So it’s funny that we find ourselves 30 years later in a world that’s more besotted by caped crusaders than ever. All those serious-minded movies and shows that once seemed so improbable? They now dominate the culture so thoroughly that they threaten to asphyxiate it. For this we also have “Watchmen” to thank, or to blame. One oft-cited example of how indefatigable comics have become is the success of the “Guardians of the Galaxy” film franchise — a series built around a minor and frankly absurd assemblage of Marvel characters that includes a talking raccoon and a sentient tree. What’s less often noted is that James Gunn, who adapted “Guardians,” was hired by Marvel on the strength of his 2010 indie film, “Super,” a dark and violent comedy about a short-order cook who dons a homemade costume to save his wife from drug dealers. “Super” was not a hit, but it paved the way for “Guardians." And it’s exactly the kind of masks-as-metaphors interrogation of our love for superheroes that could only exist in a post-“Watchmen” world.
With HBO’s “Watchmen,” Lindelof, the TV auteur who piloted “Lost” and created “The Leftovers,” has updated the comic’s concerns. Gone are the ’80s-vintage anxieties about mushroom clouds and toxic jingoism, replaced by more contemporary issues like racial reconciliation and shifting identities. The show debuts Sunday, and it’s too early to tell if this “remix” approach will connect; the early episodes feel reminiscent of Noah Hawley’s “Fargo” TV series. They tonally echo the original while creating new story lines and characters from scratch. It’s a tricky recipe that’s likely to either please both “Watchmen” superfans and curious viewers or disappoint them equally for different reasons.
What Lindelof’s “Watchmen” does illustrate, though, is the enduring sway of the original. Lindelof is trying to grapple with our monolithic superhero mythology just as the comic book once did. For all its prescience, the “Watchmen” comic could never have envisioned a culture in which the top-grossing entertainment products are nearly all based on comic books, superheroes populate nearly every corner of every screen we watch, and pulp villains can plausibly be recast with the gravitas of vintage ’70s cinema. Nevertheless, “Watchmen” made all this possible. It’s not just the inspiration for this new HBO series, it’s the reason that a prestige-TV series that asks us to take people in costumes seriously can exist in the first place.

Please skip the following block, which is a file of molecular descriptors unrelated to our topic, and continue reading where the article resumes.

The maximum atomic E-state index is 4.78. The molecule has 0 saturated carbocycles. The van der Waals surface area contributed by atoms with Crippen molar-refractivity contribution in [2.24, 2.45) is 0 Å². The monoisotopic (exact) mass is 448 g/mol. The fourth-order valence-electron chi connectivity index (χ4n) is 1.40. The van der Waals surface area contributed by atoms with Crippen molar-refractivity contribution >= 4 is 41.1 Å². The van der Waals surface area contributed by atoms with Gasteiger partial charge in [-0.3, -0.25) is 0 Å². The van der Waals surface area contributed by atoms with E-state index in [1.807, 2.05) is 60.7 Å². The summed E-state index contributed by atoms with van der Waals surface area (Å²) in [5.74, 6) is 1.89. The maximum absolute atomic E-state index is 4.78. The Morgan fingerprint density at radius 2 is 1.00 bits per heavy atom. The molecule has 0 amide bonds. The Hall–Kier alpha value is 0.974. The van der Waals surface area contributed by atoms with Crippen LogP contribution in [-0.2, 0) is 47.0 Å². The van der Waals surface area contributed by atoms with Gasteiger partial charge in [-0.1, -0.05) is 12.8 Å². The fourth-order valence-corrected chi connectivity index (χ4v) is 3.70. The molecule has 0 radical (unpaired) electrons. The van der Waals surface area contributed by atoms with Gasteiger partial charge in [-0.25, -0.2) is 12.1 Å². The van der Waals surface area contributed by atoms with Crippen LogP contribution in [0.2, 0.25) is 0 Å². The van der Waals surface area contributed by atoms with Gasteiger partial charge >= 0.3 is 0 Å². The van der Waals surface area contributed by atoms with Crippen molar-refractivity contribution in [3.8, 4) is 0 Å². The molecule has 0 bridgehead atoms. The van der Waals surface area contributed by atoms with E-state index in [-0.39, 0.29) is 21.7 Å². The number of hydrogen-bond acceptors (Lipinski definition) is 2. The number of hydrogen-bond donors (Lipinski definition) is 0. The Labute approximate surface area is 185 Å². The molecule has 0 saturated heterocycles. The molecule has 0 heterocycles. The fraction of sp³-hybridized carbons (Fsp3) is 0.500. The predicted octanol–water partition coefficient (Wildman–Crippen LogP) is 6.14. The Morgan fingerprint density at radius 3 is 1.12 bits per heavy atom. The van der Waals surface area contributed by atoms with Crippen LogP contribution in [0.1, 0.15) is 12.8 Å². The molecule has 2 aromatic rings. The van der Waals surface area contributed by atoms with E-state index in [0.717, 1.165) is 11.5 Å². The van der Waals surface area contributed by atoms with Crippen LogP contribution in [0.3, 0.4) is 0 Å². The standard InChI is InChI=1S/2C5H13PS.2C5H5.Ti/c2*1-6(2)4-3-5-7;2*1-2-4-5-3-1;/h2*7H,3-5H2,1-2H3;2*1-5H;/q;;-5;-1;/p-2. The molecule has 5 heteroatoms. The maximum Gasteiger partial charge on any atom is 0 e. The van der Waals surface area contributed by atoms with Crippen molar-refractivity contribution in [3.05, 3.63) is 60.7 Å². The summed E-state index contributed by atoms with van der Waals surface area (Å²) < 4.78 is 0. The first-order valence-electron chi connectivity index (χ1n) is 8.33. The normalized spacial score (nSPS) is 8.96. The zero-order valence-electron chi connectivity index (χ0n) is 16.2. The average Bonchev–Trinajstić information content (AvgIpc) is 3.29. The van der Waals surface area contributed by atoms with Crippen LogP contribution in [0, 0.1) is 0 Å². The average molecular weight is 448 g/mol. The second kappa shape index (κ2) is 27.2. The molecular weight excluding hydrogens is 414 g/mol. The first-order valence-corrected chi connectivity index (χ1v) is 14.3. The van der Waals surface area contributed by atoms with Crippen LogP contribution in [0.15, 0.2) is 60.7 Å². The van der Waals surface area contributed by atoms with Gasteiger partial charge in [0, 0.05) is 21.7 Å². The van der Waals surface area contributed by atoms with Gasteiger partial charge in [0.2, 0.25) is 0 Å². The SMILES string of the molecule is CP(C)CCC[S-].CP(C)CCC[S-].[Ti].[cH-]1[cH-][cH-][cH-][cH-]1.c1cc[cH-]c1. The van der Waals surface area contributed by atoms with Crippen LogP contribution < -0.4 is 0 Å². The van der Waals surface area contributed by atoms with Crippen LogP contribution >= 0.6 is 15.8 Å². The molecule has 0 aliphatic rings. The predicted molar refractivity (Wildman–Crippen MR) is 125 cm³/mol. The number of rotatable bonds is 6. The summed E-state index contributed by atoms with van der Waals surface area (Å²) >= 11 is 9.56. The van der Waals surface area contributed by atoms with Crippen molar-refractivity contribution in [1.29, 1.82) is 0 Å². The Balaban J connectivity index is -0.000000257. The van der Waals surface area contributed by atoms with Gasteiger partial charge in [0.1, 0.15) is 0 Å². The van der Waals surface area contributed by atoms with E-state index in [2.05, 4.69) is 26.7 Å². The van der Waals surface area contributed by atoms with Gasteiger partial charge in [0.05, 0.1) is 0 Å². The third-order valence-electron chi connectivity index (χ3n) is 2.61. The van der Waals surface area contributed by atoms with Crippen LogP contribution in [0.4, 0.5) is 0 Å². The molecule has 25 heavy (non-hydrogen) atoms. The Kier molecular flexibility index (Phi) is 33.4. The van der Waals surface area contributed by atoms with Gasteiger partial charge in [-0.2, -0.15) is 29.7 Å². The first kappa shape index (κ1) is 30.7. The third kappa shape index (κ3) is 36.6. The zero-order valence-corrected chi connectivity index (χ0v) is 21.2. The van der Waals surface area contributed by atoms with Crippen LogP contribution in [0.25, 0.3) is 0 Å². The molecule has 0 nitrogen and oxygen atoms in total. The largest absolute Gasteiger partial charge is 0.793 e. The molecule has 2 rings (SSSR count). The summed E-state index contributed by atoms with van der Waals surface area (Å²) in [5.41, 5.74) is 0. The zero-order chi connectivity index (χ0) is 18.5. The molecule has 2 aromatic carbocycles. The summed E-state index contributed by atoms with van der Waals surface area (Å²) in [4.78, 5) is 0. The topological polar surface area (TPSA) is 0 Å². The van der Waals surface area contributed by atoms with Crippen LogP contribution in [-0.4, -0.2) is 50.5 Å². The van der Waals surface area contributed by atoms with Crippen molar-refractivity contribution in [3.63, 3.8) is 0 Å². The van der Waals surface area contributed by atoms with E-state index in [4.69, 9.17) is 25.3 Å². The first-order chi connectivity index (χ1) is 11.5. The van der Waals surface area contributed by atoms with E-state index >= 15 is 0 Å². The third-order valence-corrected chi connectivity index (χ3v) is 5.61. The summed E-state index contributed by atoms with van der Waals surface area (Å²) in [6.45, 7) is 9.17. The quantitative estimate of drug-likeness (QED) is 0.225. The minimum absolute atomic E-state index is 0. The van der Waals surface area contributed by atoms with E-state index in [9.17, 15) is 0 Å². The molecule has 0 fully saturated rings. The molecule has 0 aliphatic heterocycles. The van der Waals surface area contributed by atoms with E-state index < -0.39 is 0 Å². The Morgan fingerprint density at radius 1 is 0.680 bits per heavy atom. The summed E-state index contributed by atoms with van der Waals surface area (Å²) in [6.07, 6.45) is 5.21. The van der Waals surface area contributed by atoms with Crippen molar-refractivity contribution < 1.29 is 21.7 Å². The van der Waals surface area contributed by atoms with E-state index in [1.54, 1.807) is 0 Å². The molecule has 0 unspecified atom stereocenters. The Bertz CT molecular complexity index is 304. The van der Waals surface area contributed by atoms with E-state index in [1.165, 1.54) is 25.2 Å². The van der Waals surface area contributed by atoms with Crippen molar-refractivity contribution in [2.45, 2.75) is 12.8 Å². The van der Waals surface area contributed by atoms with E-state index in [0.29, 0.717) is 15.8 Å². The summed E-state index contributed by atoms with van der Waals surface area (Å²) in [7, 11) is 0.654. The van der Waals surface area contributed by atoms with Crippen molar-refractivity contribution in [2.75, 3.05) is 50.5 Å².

In an interview published not long after “Watchmen" appeared, Alan Moore was asked about the inherent fascist overtones of superheroes — the link, now much discussed, between Superman and Nietzsche’s Übermensch. He replied that examining fascist politics “wasn’t really our intention. Our intention was to show how superheroes could deform the world just by being there.” By treating superhumans as fully human, as susceptible to a spectrum of flaws and failings, and as the figures around whom, for better and worse, our collective mythology is now constructed, “Watchmen” brilliantly took a hammer to the clay feet of comics’ golden gods. But rather than topple those gods, “Watchmen” ushered in an era in which these golden idols stand taller than ever, astride the entire culture, casting inescapable shadows. We now live in a world deformed by superheroes. It’s both the world that “Watchmen” created and the one that it warned us about.